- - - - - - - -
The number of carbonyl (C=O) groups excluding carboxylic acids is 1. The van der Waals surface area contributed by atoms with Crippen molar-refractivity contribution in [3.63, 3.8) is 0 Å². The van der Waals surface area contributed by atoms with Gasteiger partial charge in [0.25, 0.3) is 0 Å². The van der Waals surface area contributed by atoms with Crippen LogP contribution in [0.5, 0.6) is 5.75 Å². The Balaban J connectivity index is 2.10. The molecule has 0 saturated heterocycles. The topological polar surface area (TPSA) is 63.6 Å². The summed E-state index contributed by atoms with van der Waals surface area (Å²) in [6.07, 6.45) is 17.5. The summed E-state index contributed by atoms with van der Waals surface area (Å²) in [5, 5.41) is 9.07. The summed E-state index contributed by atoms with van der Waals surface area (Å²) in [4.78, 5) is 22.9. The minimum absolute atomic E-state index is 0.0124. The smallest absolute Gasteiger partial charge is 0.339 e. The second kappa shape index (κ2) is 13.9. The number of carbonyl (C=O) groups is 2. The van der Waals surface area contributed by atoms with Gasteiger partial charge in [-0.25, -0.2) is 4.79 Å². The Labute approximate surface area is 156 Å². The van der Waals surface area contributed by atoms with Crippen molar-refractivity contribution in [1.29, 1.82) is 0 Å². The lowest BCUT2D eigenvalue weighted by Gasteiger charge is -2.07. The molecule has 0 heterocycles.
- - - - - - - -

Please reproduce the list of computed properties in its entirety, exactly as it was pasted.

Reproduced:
The number of carbonyl (C=O) groups excluding carboxylic acids is 1. The van der Waals surface area contributed by atoms with Crippen molar-refractivity contribution in [3.63, 3.8) is 0 Å². The van der Waals surface area contributed by atoms with Gasteiger partial charge in [0.25, 0.3) is 0 Å². The van der Waals surface area contributed by atoms with Crippen LogP contribution in [0.5, 0.6) is 5.75 Å². The Balaban J connectivity index is 2.10. The molecule has 0 saturated heterocycles. The topological polar surface area (TPSA) is 63.6 Å². The summed E-state index contributed by atoms with van der Waals surface area (Å²) in [6.07, 6.45) is 17.5. The summed E-state index contributed by atoms with van der Waals surface area (Å²) in [5, 5.41) is 9.07. The summed E-state index contributed by atoms with van der Waals surface area (Å²) in [4.78, 5) is 22.9. The minimum absolute atomic E-state index is 0.0124. The smallest absolute Gasteiger partial charge is 0.339 e. The second kappa shape index (κ2) is 13.9. The number of carbonyl (C=O) groups is 2. The van der Waals surface area contributed by atoms with Gasteiger partial charge in [-0.25, -0.2) is 4.79 Å². The Labute approximate surface area is 156 Å². The van der Waals surface area contributed by atoms with Crippen molar-refractivity contribution in [1.29, 1.82) is 0 Å². The lowest BCUT2D eigenvalue weighted by Gasteiger charge is -2.07. The molecule has 0 heterocycles.